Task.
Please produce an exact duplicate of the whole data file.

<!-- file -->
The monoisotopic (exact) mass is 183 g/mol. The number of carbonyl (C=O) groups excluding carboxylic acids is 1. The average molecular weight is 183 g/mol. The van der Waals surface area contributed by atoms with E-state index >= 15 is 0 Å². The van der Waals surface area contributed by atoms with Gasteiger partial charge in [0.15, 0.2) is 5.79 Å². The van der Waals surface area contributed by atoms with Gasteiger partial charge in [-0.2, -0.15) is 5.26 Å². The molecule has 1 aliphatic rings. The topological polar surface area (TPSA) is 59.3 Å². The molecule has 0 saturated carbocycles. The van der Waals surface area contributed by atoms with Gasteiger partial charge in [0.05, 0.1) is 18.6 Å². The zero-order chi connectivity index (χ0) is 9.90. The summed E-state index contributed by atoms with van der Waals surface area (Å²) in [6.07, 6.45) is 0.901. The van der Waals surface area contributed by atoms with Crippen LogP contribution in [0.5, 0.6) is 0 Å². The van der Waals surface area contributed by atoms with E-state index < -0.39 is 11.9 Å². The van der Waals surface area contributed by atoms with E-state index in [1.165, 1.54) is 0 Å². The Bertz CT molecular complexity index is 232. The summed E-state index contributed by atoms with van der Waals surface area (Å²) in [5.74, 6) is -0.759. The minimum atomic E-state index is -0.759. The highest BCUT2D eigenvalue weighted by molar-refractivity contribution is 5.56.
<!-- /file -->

The monoisotopic (exact) mass is 183 g/mol. The number of carbonyl (C=O) groups excluding carboxylic acids is 1. The average molecular weight is 183 g/mol. The van der Waals surface area contributed by atoms with E-state index >= 15 is 0 Å². The van der Waals surface area contributed by atoms with Gasteiger partial charge in [0.15, 0.2) is 5.79 Å². The van der Waals surface area contributed by atoms with Gasteiger partial charge in [-0.2, -0.15) is 5.26 Å². The molecule has 1 aliphatic rings. The topological polar surface area (TPSA) is 59.3 Å². The molecule has 0 saturated carbocycles. The van der Waals surface area contributed by atoms with Gasteiger partial charge in [0.05, 0.1) is 18.6 Å². The zero-order chi connectivity index (χ0) is 9.90. The summed E-state index contributed by atoms with van der Waals surface area (Å²) in [6.07, 6.45) is 0.901. The van der Waals surface area contributed by atoms with Crippen LogP contribution in [0.5, 0.6) is 0 Å². The van der Waals surface area contributed by atoms with E-state index < -0.39 is 11.9 Å². The van der Waals surface area contributed by atoms with E-state index in [1.165, 1.54) is 0 Å². The Bertz CT molecular complexity index is 232. The summed E-state index contributed by atoms with van der Waals surface area (Å²) in [5.74, 6) is -0.759. The minimum atomic E-state index is -0.759. The highest BCUT2D eigenvalue weighted by molar-refractivity contribution is 5.56.